This video was meant to be an “unbiased” look at the ethics of embryonic stem cell research. Turned out that the purportedly unbiased video was produced and hosted by a priest, so you can imagine how the video went. The video decided that embryonic stem cell research was a sin, even if it was being used to help people with chronic illnesses.
The illness the video used as an example was Type 1 Diabetes. I have always been an outspoken person when it comes to injustice, and proudly consider myself a disruptive feminist before it was trendy. At that moment, I was shaking in my saddle shoes. I hadn’t faced ableism before, and I was still processing my feelings about diabetes.
I raised my hand and said it was hard to see a video use my illness while explaining that embryonic stem cell research was a sin. Mrs. Larson was immediately on the defense. She had prepared to handle my question and her response was an aggressive, “Well, does it affect your quality of life?” That left me speechless. I stammered something out.
When the video was done, I got up and went to the bathroom. I cried, mostly out of frustration and anger. I thought about calling my mom but decided I shouldn’t unless I wanted her to rage and embarrass me. After class, I said to my friend, “Wasn’t that crazy?” And she said, “Actually, I agreed with the video.” Which was the end of our friendship.
47. The Opposite Of Motivation
My fifth-grade English teacher was fired for the most insane thing I’ve ever heard of. She thought the best way to discipline students for not completing homework was to make the student stand in front of the class…and be slapped by each of their peers. Our classroom went through it twice before she was let go. I was in front of the class once and I would never wish it on any child.
48. Confusing Commands
My middle school was tiny and we would switch teachers for some of our subjects. During history class the teacher had us reading out loud from our textbooks and stopped the class to yell at me. She yelled to “STOP” what I was doing. I was just staring at my book like the rest of the class. She continued to yell at me, and I said I wasn’t doing anything.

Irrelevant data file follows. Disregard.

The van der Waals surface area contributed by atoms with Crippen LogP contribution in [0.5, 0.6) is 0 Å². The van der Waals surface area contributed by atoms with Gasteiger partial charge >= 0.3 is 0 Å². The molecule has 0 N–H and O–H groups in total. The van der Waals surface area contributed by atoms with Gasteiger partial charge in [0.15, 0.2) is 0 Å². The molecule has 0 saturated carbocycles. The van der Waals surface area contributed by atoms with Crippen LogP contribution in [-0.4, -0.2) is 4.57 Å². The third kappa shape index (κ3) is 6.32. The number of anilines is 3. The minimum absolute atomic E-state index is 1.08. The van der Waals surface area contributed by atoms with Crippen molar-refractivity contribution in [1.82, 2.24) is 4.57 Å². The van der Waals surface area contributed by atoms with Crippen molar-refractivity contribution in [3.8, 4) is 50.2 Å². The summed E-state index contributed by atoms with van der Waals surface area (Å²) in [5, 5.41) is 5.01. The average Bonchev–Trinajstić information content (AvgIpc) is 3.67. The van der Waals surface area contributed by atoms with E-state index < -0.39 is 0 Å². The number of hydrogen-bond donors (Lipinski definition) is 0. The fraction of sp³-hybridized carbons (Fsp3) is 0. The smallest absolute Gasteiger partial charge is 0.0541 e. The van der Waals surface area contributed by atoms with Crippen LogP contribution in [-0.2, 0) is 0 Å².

When she continued to yell at me, I asked “what am I doing?” She said “I don’t know! But you need to STOP!” I got detention over recess and lunch where I couldn’t eat or go outside. I had to sit in the hallway and wait as she checked on me every few minutes. At the end of my detention, she said that I was, in fact, not doing anything. I was so furious—but that wasn’t the worst part.
She admitted she was taking her anger out on me and needed to make an example out of me. She also felt embarrassed for scolding me over doing nothing. She then made me promise not to tell anyone. I kept my word and this is my first time recounting this story. Even as an adult, I don’t understand that day or her mentality.
49. The Physical Fitness Of Your Heart
I found out via MSN messenger that my childhood sweetheart had passed. We didn’t go to the same school and I was only thirteen. I was taken out of school a few days to calm down, and my teachers were all notified. When I returned, I gave it my all and tried my best to stay focused. All my teachers seemed supportive and understanding.
My P.E. teacher took me aside after class, and out of the blue told me to “get a grip and fix the problems of my personal life, because it’s affecting my grade.” I looked at her in disbelief, tears started rolling down my chin, and left. She shouted at me to come back and sit down. I walked around aimlessly until my friends found me.
50. An Isolated Pain
This teacher introduced me to being self-conscious. I was nine years old and one day she said, “You know something…insert name…you are a real PAIN on Fridays!” It was Friday and it was the afternoon which meant fun and games. At the time of her comment, I was having fun with friends, loudly laughing and joking.
She yelled this to me across the classroom and I was stunned and embarrassed. It came out of nowhere. Everyone went quiet and started looking at me. I went quiet and stayed quiet. I became conscious of myself and any noise I made. It occasionally crosses my mind and I wonder how my personality would be different without that announcement in my childhood.